Perhaps George Washington wouldn't have chopped
down his father's cherry tree if he knew what chemists now know.
They have identified a group of naturally occurring chemicals
abundant in cherries that could help lower blood sugar levels
in people with diabetes. In early laboratory studies using animal
pancreatic cells, the chemicals, called anthocyanins, increased
insulin production by 50 percent, according to a peer-reviewed
study scheduled to appear in the Jan. 5 issue of the American
Chemical Society's Journal of Agricultural and Food Chemistry.
ACS is the world's largest scientific society.
Anthocyanins are a class of plant pigments responsible for
the color of many fruits, including cherries. They also are
potent antioxidants, highly active chemicals that have been
increasingly associated with a variety of health benefits, including
protection against heart disease and cancer.
"It is possible that consumption of cherries and other fruits
containing these compounds [anthocyanins] could have a significant
impact on insulin levels in humans," says study leader Muralee
Nair, Ph.D., a natural products chemist at Michigan State University
in East Lansing. "We're excited with the laboratory results
so far, but more studies are needed." Michigan is the top cherry
producing state in the nation.
Until human studies are done on cherry anthocyanins, those
with diabetes should continue following their doctor's treatment
recommendations, including any medicine prescribed, and monitor
their insulin carefully, the researcher says. The compounds
show promise for both the prevention of type 2 (non-insulin-dependent)
diabetes, the most common type, and for helping control glucose
levels in those who already have diabetes, he adds.
While fresh cherries and fruits containing these anthocyanins
are readily available, medicinal products may be the most efficient
way to provide the beneficial compounds, according to Nair.
It's possible that anthocyanins eventually could be incorporated
into new products, such as pills or specialty juices that people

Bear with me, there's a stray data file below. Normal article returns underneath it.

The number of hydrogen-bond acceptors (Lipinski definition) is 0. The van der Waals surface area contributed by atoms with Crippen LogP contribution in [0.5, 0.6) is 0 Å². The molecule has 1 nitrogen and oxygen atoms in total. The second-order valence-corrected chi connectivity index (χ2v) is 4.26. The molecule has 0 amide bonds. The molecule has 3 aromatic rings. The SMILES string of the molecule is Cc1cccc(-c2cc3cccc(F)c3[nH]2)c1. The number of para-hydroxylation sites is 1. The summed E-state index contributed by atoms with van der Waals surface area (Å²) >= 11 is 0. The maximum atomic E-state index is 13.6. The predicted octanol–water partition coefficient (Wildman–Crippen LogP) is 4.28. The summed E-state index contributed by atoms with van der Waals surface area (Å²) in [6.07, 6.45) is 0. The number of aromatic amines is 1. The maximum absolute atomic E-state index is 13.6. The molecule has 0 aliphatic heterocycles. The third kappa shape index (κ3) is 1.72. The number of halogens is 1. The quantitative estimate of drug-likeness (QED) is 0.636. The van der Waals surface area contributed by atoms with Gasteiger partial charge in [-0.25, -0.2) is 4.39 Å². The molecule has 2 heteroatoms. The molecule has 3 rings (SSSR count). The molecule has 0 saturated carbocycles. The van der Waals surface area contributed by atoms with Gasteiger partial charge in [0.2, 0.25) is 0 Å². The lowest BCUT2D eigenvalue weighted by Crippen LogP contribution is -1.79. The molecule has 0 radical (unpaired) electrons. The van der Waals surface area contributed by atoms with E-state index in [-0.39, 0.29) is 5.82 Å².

could take to help treat diabetes. Such disease-specific products
may take several more years to develop, he notes.
Scientists in Nair's laboratory have even developed a unique
process, patented by the university, for removing sugar from
fruit extracts that contain anthocyanins. This could lead to
"sugar-free" medicinal products for people with diabetes.
The current study, partially funded by the U.S. Department
of Agriculture, involved tart cherries (also known as sour cherries
or pie cherries), a popular variety in the United States, and
the Cornelian cherry, which is widely consumed in Europe. Nair
and his associates, B. Jayaprakasam, Ph.D., L.K. Olson, Ph.D.,
and graduate student S. K. Vareed, tested several types of anthocyanins
extracted from these cherries against mouse pancreatic-beta
cells, which normally produce insulin, in the presence of high
concentrations of glucose.
Insulin is the protein produced by the pancreas that helps
regulate blood sugar (glucose) levels. Compared to cells that
were not exposed to anthocyanins, exposed cells were associated
with a 50 percent increase in insulin levels, the researchers
say. The mechanism of action by which these anthocyanins boost
insulin production is not known, Nair says.
Nair and his colleagues are currently feeding anthocyanins
to a group of obese, diabetic mice to determine how the chemicals
influence insulin levels in live subjects. Results of these
tests are not yet available.
Although other fruits, including red grapes, strawberries and
blueberries, also contain anthocyanins, cherries appear to be
the most promising source of these compounds on the basis of
serving size, according to the researcher. The compounds are
found in both sweet and sour (tart) cherry varieties.
The potential benefits of cherries extend beyond diabetes.
Previous studies by the researcher found that certain anthocyanins
isolated from cherries have anti-inflammatory properties and
may be useful in fighting arthritis. Nair's colleagues have
found that cherries also may help fight colon cancer.
But people with diabetes are encouraged to use caution when
it comes to consuming maraschino cherries, the bright red candied
version that adorns ice cream and cocktails, Nair points out.
Many of the beneficial cherry pigments that were present in
the fresh fruit have been removed during processing, replaced
with food coloring, and extra sugar has been added.
The American Chemical Society is a nonprofit organization,
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of more than 159,000 chemists and chemical engineers. It publishes
numerous scientific journals and databases, convenes major research
conferences and provides educational, science policy and career
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and Columbus, Ohio.